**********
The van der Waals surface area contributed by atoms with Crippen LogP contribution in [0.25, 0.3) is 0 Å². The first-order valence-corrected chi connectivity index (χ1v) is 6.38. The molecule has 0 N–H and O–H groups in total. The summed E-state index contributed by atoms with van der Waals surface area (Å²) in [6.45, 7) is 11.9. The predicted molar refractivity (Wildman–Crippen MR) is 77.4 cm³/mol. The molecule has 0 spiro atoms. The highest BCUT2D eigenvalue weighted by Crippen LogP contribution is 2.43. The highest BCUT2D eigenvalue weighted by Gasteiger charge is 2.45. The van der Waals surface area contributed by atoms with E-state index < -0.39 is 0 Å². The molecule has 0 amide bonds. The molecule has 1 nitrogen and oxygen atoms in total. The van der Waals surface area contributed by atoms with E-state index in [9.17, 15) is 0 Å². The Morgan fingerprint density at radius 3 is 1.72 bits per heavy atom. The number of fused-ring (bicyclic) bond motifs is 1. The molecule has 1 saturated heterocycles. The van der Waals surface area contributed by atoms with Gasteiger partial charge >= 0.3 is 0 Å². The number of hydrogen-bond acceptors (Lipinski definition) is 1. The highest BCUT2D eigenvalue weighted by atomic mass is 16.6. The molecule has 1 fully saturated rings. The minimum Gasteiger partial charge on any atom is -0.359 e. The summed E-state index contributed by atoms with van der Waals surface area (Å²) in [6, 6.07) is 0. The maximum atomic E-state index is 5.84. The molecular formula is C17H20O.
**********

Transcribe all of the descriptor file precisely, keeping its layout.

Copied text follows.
The van der Waals surface area contributed by atoms with Crippen LogP contribution in [0.25, 0.3) is 0 Å². The first-order valence-corrected chi connectivity index (χ1v) is 6.38. The molecule has 0 N–H and O–H groups in total. The summed E-state index contributed by atoms with van der Waals surface area (Å²) in [6.45, 7) is 11.9. The predicted molar refractivity (Wildman–Crippen MR) is 77.4 cm³/mol. The molecule has 0 spiro atoms. The highest BCUT2D eigenvalue weighted by Crippen LogP contribution is 2.43. The highest BCUT2D eigenvalue weighted by Gasteiger charge is 2.45. The van der Waals surface area contributed by atoms with E-state index < -0.39 is 0 Å². The molecule has 0 amide bonds. The molecule has 1 nitrogen and oxygen atoms in total. The van der Waals surface area contributed by atoms with E-state index in [9.17, 15) is 0 Å². The Morgan fingerprint density at radius 3 is 1.72 bits per heavy atom. The number of fused-ring (bicyclic) bond motifs is 1. The molecule has 1 saturated heterocycles. The van der Waals surface area contributed by atoms with Gasteiger partial charge >= 0.3 is 0 Å². The number of hydrogen-bond acceptors (Lipinski definition) is 1. The highest BCUT2D eigenvalue weighted by atomic mass is 16.6. The molecule has 1 fully saturated rings. The minimum Gasteiger partial charge on any atom is -0.359 e. The summed E-state index contributed by atoms with van der Waals surface area (Å²) in [6, 6.07) is 0. The maximum atomic E-state index is 5.84. The molecular formula is C17H20O.